Wednesday, March 12, 2008

The Democratic nomination race so far - Where things stand

For any interested political junkies out there, Marc Ambinder at the Atlantic Monthly has put together a clear and comprehensive table with relevant figures for all the state contests so far. (Some of the numbers for delegates from caucuses are presumably still estimates, since in many states those delegate allocations are made through complex multi-step processes that aren't completed yet.) Michigan and Florida are not included, of course. You can see Ambinder's compilation HERE.

Assuming that Ambinder's calculations are correct, in terms of the relative numbers of pledged delegates committed to Obama and Clinton respectively (superdelegates aren't included in this table), the net results of the last six state contests--in Ohio, Texas, Rhode Island, Vermont, Wyoming, and Mississippi--have left matters almost exactly where they stood on February 19, right after the Wisconsin primary. Between Ohio, Rhode Island, and the Texas primary, Clinton picked up a net gain of 18 delegates. Between Mississippi, Wyoming, and the Texas caucuses, Obama picked up a net gain of 19 delegates.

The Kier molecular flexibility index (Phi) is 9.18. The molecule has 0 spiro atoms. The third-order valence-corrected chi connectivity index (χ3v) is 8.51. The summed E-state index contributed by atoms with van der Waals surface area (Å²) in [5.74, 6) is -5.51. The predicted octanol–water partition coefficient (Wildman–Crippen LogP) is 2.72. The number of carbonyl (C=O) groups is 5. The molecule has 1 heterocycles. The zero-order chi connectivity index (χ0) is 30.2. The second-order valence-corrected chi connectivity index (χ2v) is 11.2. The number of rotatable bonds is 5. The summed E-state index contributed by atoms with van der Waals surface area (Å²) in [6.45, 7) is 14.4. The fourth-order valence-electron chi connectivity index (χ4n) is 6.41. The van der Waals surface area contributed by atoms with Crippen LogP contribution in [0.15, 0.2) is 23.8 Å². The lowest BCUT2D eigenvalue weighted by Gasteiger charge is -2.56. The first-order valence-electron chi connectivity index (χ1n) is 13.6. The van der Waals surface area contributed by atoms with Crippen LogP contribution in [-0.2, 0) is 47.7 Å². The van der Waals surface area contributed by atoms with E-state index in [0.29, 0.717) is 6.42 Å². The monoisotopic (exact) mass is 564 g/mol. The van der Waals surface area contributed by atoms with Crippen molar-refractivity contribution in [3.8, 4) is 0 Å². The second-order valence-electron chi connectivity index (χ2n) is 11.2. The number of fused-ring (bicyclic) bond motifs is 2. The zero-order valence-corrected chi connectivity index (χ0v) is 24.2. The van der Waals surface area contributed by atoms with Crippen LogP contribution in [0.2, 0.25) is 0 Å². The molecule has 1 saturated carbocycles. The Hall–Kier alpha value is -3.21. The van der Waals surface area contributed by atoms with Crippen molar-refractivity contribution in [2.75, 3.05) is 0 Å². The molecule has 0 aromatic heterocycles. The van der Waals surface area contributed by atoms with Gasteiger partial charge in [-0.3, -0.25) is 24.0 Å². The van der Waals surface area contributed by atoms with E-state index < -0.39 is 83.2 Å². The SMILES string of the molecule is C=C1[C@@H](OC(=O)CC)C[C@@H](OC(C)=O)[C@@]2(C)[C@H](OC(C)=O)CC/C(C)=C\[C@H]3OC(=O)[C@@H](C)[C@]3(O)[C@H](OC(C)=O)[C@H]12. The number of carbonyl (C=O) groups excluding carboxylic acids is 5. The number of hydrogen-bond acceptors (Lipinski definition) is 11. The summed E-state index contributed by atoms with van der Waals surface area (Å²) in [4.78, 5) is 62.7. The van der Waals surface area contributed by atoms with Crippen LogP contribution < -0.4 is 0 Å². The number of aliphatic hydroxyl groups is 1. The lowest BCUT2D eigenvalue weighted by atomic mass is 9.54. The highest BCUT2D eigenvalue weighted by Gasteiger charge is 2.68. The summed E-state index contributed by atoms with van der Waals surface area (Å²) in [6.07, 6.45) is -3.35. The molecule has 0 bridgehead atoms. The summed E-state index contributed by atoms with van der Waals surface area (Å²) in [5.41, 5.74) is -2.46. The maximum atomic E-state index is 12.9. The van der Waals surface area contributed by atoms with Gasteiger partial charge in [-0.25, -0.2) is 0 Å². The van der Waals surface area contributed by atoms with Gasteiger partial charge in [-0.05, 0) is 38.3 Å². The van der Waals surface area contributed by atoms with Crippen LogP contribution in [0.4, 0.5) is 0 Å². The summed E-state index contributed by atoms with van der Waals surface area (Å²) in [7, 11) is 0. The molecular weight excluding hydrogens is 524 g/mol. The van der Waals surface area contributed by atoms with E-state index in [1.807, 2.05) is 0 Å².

So whereas Obama had 160 more pledged delegates than Clinton on March 3 (the day before the primaries in Ohio, Texas, Rhode Island, and Vermont), he now leads by 161 pledged delegates.

In other respects, of course, various things about the race have changed significantly since March 3. But the bottom line is that Obama remains the front-runner. And my guess is that whatever happens over the next few months, even if the Florida primary and the Michigan caucuses are re-run, (a) Clinton's chances for overcoming Obama's lead in pledged delegates are probably nil, and (b) neither candidate will be able to get nominated without the support of superdelegates. (Still, as we have seen, anything can happen.)

--Jeff Weintraub

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